This optimism about God's inclusive plan hardly reflects the dark views of election, justification, and predestination that have been wrested out of the letter to the Romans. This is a letter of consolation and reconciliation: Paul did not think in terms of individual souls damned but of the rescue of whole peoples—indeed of the whole cosmos.
I would not count the suffering of this present order as at all comparable with the splendor that is to be unveiled for the offspring of God. The very frame of things is giddy with apprehension at what will be unveiled for the sons of God. The frame of things has been baffled, despite itself, by the one constraining it—yet with hope, since the whole frame will be liberated from its imprisoning decay, freed into the splendor of God's offspring. All this frame of things, we realize, has been moaning in the throes of some birth—and we, moreover, though we have the first harvest of the Spirit, moan along with it, yearning for full adoption as heirs and for the release of our bodies, saved by our trust. (8:18-24)
Even after some people admit the inclusiveness of Paul's hopeful vision for all peoples, they misunderstand him in any number of ways. To list just three:
1. Some think that he says the conversion of the Jews must precede the end of the world. But that would be grafting the trunk onto the branches. Paul speaks of the Brothers as joined to the Jewish promise, history, and fate, not vice versa. As Krister Stendahl says, Paul always thought of Gentiles as "honorary Jews."2 How the original Jews and the honorary ones will be united at the climax of time is a mystery Paul leaves to God for accomplishment. He talks always of God's initiative, not man's. He does not know how the promise will be fulfilled, only that it will be, since God is the promiser. God's word must and will be kept. He never goes back on a promise (Rom 11:29). It is his responsibility. Our job is to trust in that word. "Does their betrayal of trust legitimate God's betraying his trust? Far from it. God will prove true though all men lie. As scripture has it: 'Whatever charge is brought against you, you are vindicated, in every judicial proceeding you prevail'" (3:4).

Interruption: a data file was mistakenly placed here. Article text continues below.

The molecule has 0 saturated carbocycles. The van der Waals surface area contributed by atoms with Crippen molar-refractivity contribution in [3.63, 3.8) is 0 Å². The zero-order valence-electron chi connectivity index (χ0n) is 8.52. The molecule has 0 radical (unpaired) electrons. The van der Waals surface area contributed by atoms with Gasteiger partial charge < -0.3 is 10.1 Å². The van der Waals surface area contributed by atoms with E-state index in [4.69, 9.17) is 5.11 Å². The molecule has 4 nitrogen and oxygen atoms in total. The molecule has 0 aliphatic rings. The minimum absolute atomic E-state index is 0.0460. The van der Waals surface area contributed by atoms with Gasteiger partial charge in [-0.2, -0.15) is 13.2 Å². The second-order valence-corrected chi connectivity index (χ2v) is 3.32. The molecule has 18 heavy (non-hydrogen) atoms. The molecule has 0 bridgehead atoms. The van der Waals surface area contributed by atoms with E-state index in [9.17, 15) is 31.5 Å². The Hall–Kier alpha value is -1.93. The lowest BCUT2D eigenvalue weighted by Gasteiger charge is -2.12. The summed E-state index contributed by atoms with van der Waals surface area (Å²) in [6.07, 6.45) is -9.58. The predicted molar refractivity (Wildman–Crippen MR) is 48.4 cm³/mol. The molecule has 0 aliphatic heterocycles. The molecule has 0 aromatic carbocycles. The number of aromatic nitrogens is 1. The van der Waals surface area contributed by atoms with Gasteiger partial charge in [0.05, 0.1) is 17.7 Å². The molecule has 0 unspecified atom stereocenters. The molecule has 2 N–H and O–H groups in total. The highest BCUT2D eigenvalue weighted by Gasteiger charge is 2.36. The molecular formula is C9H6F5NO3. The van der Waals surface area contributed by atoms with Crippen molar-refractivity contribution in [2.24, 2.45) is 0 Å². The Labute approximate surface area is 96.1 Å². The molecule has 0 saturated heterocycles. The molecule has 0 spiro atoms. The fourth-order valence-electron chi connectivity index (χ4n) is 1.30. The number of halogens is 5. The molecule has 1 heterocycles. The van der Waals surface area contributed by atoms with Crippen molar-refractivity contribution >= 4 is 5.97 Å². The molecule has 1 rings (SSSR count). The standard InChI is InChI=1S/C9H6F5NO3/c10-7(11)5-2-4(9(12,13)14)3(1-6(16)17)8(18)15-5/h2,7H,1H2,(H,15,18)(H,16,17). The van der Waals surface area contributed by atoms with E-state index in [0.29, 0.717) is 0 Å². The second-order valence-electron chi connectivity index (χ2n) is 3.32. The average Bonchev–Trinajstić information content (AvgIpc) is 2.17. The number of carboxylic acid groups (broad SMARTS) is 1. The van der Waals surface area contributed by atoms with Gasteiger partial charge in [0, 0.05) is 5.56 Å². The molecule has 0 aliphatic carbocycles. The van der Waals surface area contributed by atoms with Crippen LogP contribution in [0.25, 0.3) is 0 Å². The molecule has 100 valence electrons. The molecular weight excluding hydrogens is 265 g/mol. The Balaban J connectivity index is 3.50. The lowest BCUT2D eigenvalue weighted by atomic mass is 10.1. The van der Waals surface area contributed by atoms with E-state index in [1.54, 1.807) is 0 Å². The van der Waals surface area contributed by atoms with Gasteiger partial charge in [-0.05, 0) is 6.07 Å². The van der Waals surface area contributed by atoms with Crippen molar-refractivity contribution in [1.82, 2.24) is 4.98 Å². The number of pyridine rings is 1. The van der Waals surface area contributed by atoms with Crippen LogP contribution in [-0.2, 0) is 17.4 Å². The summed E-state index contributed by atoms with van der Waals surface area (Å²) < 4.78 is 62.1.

"Has God rejected his own people? Far from it" (11:1).
2. Others have argued that Paul, since he does not see God canceling the Jewish Law, believes in a "two-track" rescue of mankind. Gentiles will believe in Jesus and Jews will stay with their Law, and only Gentiles will be rescued by Jesus. But Paul does not ever see Jesus as separate from the Jewish covenant and its fulfillment. Later generations would talk of conversion to Jesus as to a separate religion, that of "the New Testament."
It cannot be repeated often enough that Paul knew of no…. rescue but that of the promise given to the Jewish people. He did not believe in a substitution of a new way to be rescued. He did believe, with Jesus, that the claims of the prophets had to be fulfilled, making a religion of the heart replace that of external observances. But he retained the core value of the Jewish Law, as both Jesus and he affirmed it. "The entire Law is fulfilled in this one saying, Love your neighbor as yourself" (Gal 5:14). "This is the Law and the prophets" (Mt 7:12)….. Nonetheless, Jesus is the fulfillment of the Jewish scripture, not of some separate revelation. Jesus believed in a religion of the heart that would oppose later Christian religious observance as much as any Jewish ceremonies. Jesus founded no new religion, and Paul preached none.
[AMEN TO THAT, BUT WHY THEN DO WE HAVE A CHRISTIAN RELIGION WITH TEACHINGS AND CUSTOMS FAR REMOVED FROM THE APOSTLES JEWISH/CHRISTIAN RELIGION? ALL WHO CALL THEMSELVES “CHRISTIAN” NEED TO MEDITATE DEEPLY ON THAT QUESTION - Keith Hunt]
3. A deeper misunderstanding of Paul's inclusiveness would move off entirely from the Jewish-Gentile issue. It turns the contrasts between a religion of the heart and that of the external purity code into Luther's contrast between faith and works. Luther said that faith in God alone "justifies" a person, apart from any virtuous acts. Paul was saying that observing external acts—like circumcision…. is not a substitute for the internal acts of the Law, for love of God and one's neighbor. He calls this interior observance a "circumcision of the heart" (Rom 2:29). Paul criticized as sinners those Jews who departed from this internal law, just as he criticized Gentiles who departed from the natural law given them by God.
Luther was thinking in terms of the internal struggle of the individual sinner, not of the rescue of whole peoples, as Paul did—and as a prominent Lutheran bishop like Krister Stendahl does.
Paul saw God's plan as dealing "wholesale," not retail. He was in a race with history, on his way to Spain, recruiting Romans in his effort to cover the whole Gentile world while he went back to bring the Jewish Brothers "on board" this mission. He was counting on the Jewish Brothers to bring their countrymen to a realization that Jesus is the one they had been promised and were still hoping for. His message was always of and for his—and Jesus'— blood kin.
PAUL WAS AS FAR AWAY FROM ANTI-SEMITISM AS NIGHT IS FROM DAY, EAST IS FROM WEST, NORTH IS FROM SOUTH - Keith Hunt